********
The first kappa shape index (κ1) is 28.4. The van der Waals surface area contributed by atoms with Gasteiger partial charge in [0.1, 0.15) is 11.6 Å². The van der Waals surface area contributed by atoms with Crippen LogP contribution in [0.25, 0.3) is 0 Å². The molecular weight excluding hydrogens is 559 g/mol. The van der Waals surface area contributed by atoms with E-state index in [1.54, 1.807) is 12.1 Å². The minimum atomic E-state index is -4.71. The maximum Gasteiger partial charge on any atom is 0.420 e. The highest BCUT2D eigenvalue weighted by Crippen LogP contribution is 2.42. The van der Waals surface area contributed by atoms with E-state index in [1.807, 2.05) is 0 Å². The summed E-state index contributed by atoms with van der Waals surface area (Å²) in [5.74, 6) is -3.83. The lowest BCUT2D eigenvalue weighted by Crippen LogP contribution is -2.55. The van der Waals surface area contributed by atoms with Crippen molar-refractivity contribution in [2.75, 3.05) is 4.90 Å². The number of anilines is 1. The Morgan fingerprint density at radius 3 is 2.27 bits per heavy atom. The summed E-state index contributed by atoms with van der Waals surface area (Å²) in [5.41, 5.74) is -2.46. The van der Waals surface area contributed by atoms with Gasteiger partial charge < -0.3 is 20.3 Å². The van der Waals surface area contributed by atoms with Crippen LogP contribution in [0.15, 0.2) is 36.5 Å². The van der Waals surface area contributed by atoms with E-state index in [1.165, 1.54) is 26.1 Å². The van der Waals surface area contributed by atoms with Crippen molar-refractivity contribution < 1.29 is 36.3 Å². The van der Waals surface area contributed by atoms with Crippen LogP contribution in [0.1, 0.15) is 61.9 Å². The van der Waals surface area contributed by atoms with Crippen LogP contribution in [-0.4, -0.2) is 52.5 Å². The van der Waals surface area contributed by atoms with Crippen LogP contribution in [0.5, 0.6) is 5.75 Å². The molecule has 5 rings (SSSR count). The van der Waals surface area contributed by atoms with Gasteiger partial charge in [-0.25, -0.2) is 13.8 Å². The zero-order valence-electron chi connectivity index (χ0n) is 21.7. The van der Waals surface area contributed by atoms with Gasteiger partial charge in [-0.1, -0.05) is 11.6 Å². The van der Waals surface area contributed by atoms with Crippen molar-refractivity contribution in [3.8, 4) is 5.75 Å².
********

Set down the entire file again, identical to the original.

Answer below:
The first kappa shape index (κ1) is 28.4. The van der Waals surface area contributed by atoms with Gasteiger partial charge in [0.1, 0.15) is 11.6 Å². The van der Waals surface area contributed by atoms with Crippen LogP contribution in [0.25, 0.3) is 0 Å². The molecular weight excluding hydrogens is 559 g/mol. The van der Waals surface area contributed by atoms with E-state index in [1.54, 1.807) is 12.1 Å². The minimum atomic E-state index is -4.71. The maximum Gasteiger partial charge on any atom is 0.420 e. The highest BCUT2D eigenvalue weighted by Crippen LogP contribution is 2.42. The van der Waals surface area contributed by atoms with E-state index in [1.807, 2.05) is 0 Å². The summed E-state index contributed by atoms with van der Waals surface area (Å²) in [5.74, 6) is -3.83. The lowest BCUT2D eigenvalue weighted by Crippen LogP contribution is -2.55. The van der Waals surface area contributed by atoms with Crippen molar-refractivity contribution in [2.75, 3.05) is 4.90 Å². The number of anilines is 1. The Morgan fingerprint density at radius 3 is 2.27 bits per heavy atom. The summed E-state index contributed by atoms with van der Waals surface area (Å²) in [5.41, 5.74) is -2.46. The van der Waals surface area contributed by atoms with Gasteiger partial charge < -0.3 is 20.3 Å². The van der Waals surface area contributed by atoms with Crippen LogP contribution in [0.15, 0.2) is 36.5 Å². The van der Waals surface area contributed by atoms with E-state index in [1.165, 1.54) is 26.1 Å². The van der Waals surface area contributed by atoms with Crippen molar-refractivity contribution < 1.29 is 36.3 Å². The van der Waals surface area contributed by atoms with Crippen LogP contribution in [0.1, 0.15) is 61.9 Å². The van der Waals surface area contributed by atoms with Crippen LogP contribution in [-0.4, -0.2) is 52.5 Å². The van der Waals surface area contributed by atoms with Crippen LogP contribution in [0.5, 0.6) is 5.75 Å². The molecule has 5 rings (SSSR count). The van der Waals surface area contributed by atoms with Gasteiger partial charge in [-0.25, -0.2) is 13.8 Å². The zero-order valence-electron chi connectivity index (χ0n) is 21.7. The van der Waals surface area contributed by atoms with Gasteiger partial charge in [-0.1, -0.05) is 11.6 Å². The van der Waals surface area contributed by atoms with Crippen molar-refractivity contribution in [3.8, 4) is 5.75 Å².